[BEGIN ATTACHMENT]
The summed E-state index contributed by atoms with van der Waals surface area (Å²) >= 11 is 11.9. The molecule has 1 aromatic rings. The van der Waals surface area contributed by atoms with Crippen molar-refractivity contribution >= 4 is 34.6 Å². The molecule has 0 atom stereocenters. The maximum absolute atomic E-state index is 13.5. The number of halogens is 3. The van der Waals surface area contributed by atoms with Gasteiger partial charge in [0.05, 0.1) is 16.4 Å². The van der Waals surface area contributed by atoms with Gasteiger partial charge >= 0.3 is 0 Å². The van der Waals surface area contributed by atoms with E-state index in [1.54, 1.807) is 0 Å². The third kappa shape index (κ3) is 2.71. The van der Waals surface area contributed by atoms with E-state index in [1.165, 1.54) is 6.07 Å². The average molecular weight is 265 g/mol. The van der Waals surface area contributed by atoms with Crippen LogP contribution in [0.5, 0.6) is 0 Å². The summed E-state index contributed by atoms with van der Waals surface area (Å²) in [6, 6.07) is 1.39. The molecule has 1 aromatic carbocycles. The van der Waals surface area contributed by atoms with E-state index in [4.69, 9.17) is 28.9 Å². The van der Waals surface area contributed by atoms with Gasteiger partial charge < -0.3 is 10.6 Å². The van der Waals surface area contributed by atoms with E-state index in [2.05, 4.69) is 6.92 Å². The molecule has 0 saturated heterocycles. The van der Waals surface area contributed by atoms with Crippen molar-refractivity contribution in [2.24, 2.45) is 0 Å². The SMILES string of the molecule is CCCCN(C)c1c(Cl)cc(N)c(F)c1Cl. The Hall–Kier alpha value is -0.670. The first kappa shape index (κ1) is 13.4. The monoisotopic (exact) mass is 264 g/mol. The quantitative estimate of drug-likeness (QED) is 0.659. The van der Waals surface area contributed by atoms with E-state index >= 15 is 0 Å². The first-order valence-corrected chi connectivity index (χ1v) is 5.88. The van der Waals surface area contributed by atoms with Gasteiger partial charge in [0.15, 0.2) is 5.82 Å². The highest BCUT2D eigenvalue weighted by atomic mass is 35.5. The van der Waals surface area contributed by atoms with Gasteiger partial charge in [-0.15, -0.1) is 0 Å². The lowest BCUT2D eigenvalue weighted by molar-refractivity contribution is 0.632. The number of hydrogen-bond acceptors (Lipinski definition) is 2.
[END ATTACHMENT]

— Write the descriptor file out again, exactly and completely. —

The summed E-state index contributed by atoms with van der Waals surface area (Å²) >= 11 is 11.9. The molecule has 1 aromatic rings. The van der Waals surface area contributed by atoms with Crippen molar-refractivity contribution >= 4 is 34.6 Å². The molecule has 0 atom stereocenters. The maximum absolute atomic E-state index is 13.5. The number of halogens is 3. The van der Waals surface area contributed by atoms with Gasteiger partial charge in [0.05, 0.1) is 16.4 Å². The van der Waals surface area contributed by atoms with Gasteiger partial charge >= 0.3 is 0 Å². The van der Waals surface area contributed by atoms with E-state index in [1.54, 1.807) is 0 Å². The third kappa shape index (κ3) is 2.71. The van der Waals surface area contributed by atoms with E-state index in [1.165, 1.54) is 6.07 Å². The average molecular weight is 265 g/mol. The van der Waals surface area contributed by atoms with Crippen LogP contribution in [0.5, 0.6) is 0 Å². The summed E-state index contributed by atoms with van der Waals surface area (Å²) in [6, 6.07) is 1.39. The molecule has 1 aromatic carbocycles. The van der Waals surface area contributed by atoms with E-state index in [4.69, 9.17) is 28.9 Å². The van der Waals surface area contributed by atoms with Gasteiger partial charge < -0.3 is 10.6 Å². The van der Waals surface area contributed by atoms with E-state index in [2.05, 4.69) is 6.92 Å². The molecule has 0 saturated heterocycles. The van der Waals surface area contributed by atoms with Crippen molar-refractivity contribution in [2.24, 2.45) is 0 Å². The SMILES string of the molecule is CCCCN(C)c1c(Cl)cc(N)c(F)c1Cl. The Hall–Kier alpha value is -0.670. The first kappa shape index (κ1) is 13.4. The monoisotopic (exact) mass is 264 g/mol. The quantitative estimate of drug-likeness (QED) is 0.659. The van der Waals surface area contributed by atoms with E-state index >= 15 is 0 Å². The first-order valence-corrected chi connectivity index (χ1v) is 5.88. The van der Waals surface area contributed by atoms with Gasteiger partial charge in [0.15, 0.2) is 5.82 Å². The highest BCUT2D eigenvalue weighted by atomic mass is 35.5. The van der Waals surface area contributed by atoms with Gasteiger partial charge in [-0.15, -0.1) is 0 Å². The lowest BCUT2D eigenvalue weighted by molar-refractivity contribution is 0.632. The number of hydrogen-bond acceptors (Lipinski definition) is 2.